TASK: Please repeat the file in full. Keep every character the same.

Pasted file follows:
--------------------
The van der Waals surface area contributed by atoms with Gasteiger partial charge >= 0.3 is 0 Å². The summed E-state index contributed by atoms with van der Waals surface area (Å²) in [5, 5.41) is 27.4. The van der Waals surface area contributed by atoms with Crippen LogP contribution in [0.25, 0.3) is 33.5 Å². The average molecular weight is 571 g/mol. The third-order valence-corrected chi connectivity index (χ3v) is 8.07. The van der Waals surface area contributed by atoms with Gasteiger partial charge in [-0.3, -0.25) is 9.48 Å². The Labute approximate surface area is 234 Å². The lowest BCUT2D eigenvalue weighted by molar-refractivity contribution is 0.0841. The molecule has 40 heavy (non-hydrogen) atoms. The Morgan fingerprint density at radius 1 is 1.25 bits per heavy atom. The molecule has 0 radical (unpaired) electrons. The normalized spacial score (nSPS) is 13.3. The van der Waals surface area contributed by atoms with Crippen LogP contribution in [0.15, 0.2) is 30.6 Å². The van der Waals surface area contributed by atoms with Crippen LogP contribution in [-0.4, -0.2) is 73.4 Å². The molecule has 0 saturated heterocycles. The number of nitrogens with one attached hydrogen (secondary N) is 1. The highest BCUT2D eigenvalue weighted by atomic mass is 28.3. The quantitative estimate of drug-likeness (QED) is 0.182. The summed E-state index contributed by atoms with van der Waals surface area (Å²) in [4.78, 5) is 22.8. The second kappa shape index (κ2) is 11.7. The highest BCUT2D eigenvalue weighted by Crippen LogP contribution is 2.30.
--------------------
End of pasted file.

The van der Waals surface area contributed by atoms with Gasteiger partial charge >= 0.3 is 0 Å². The summed E-state index contributed by atoms with van der Waals surface area (Å²) in [5, 5.41) is 27.4. The van der Waals surface area contributed by atoms with Crippen LogP contribution in [0.25, 0.3) is 33.5 Å². The average molecular weight is 571 g/mol. The third-order valence-corrected chi connectivity index (χ3v) is 8.07. The van der Waals surface area contributed by atoms with Gasteiger partial charge in [-0.3, -0.25) is 9.48 Å². The Labute approximate surface area is 234 Å². The lowest BCUT2D eigenvalue weighted by molar-refractivity contribution is 0.0841. The molecule has 40 heavy (non-hydrogen) atoms. The Morgan fingerprint density at radius 1 is 1.25 bits per heavy atom. The molecule has 0 radical (unpaired) electrons. The normalized spacial score (nSPS) is 13.3. The van der Waals surface area contributed by atoms with Crippen LogP contribution in [0.15, 0.2) is 30.6 Å². The van der Waals surface area contributed by atoms with Crippen LogP contribution in [-0.4, -0.2) is 73.4 Å². The molecule has 0 saturated heterocycles. The number of nitrogens with one attached hydrogen (secondary N) is 1. The highest BCUT2D eigenvalue weighted by atomic mass is 28.3. The quantitative estimate of drug-likeness (QED) is 0.182. The summed E-state index contributed by atoms with van der Waals surface area (Å²) in [4.78, 5) is 22.8. The second kappa shape index (κ2) is 11.7. The highest BCUT2D eigenvalue weighted by Crippen LogP contribution is 2.30.